Operation Lifesaver Rides The Rails

Police officers and community leaders took an eye-opening ride on a CSX train Thursday. They got a close-up look at the kind of safety concerns train engineers face every day.

Drivers constantly try to outrun the train. Many of them make it. Some do not. Mississippi currently ranks 11th in the nation, in the number of car-train accidents.

Hurried drivers take a chance by crossing in front of an oncoming train all the time.

Engineer Harold Downey doesn't like it, but he's come to expect it. He's been driving trains 44 years and watching cars cut in front of him for just as long.

"I don't think I've had a day that I haven't had someone try to outrun the train. A lot of 'em make it. Some of 'em don't."

Those that don't, find themselves facing the force of a 10,000-ton train; a train that takes up to a mile to stop.

Jackson County Sheriff's Deputy Keith Vaughan couldn't believe the number of cars that kept cutting in front of the oncoming locomotive.

"I really got a good perspective on what the engineer goes through, and basically what they see, to see the cars and whether they stop or they don't stop."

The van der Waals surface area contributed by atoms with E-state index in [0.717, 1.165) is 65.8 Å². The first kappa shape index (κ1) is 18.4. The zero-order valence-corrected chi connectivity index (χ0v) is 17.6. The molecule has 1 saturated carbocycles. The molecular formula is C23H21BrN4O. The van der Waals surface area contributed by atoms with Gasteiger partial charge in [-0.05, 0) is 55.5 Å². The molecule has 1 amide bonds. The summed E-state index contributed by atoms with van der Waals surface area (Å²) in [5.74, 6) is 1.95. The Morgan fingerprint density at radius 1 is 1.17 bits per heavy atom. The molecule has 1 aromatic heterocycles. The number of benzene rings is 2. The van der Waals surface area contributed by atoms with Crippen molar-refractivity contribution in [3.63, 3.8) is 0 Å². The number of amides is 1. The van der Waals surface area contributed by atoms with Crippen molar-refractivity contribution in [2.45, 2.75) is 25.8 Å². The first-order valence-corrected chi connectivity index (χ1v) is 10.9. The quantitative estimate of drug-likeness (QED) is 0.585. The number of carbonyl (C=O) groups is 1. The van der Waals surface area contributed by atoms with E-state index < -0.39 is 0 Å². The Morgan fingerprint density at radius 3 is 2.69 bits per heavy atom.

Operation Lifesaver wants drivers to think about oncoming trains whenever they cross the tracks. A moment of distraction can turn into tragedy. But safety promoters admit it will take more than public awareness to reduce accidents.

"More than education, it's going to take law enforcement. Engineering. Closing unnecessary crossings. All of that together I think will really put a dent into it," said Operation Lifesaver's Ron Owens.

The safety advice from engineer Downey is simple. Whenever you approach the tracks remember this: it's train time. And trains always have the right of way.